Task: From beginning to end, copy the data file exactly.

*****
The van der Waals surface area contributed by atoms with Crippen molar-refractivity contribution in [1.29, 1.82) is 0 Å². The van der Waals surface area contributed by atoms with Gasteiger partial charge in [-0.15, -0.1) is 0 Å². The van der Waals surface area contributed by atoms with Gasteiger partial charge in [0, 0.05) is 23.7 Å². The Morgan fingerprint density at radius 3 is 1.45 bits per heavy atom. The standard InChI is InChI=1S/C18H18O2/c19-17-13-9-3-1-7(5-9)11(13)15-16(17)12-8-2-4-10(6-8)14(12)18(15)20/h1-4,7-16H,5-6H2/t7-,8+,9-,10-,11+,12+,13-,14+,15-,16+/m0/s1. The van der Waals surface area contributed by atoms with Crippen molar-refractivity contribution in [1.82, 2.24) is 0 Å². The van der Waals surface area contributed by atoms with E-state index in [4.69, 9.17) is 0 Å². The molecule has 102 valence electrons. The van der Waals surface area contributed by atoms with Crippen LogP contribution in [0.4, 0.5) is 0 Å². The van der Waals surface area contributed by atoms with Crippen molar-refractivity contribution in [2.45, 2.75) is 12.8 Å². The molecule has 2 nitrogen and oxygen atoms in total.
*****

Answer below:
The van der Waals surface area contributed by atoms with Crippen molar-refractivity contribution in [1.29, 1.82) is 0 Å². The van der Waals surface area contributed by atoms with Gasteiger partial charge in [-0.15, -0.1) is 0 Å². The van der Waals surface area contributed by atoms with Gasteiger partial charge in [0, 0.05) is 23.7 Å². The Morgan fingerprint density at radius 3 is 1.45 bits per heavy atom. The standard InChI is InChI=1S/C18H18O2/c19-17-13-9-3-1-7(5-9)11(13)15-16(17)12-8-2-4-10(6-8)14(12)18(15)20/h1-4,7-16H,5-6H2/t7-,8+,9-,10-,11+,12+,13-,14+,15-,16+/m0/s1. The van der Waals surface area contributed by atoms with Crippen molar-refractivity contribution in [1.82, 2.24) is 0 Å². The van der Waals surface area contributed by atoms with E-state index in [4.69, 9.17) is 0 Å². The molecule has 102 valence electrons. The van der Waals surface area contributed by atoms with Crippen LogP contribution in [0.4, 0.5) is 0 Å². The van der Waals surface area contributed by atoms with Crippen molar-refractivity contribution in [2.45, 2.75) is 12.8 Å². The molecule has 2 nitrogen and oxygen atoms in total.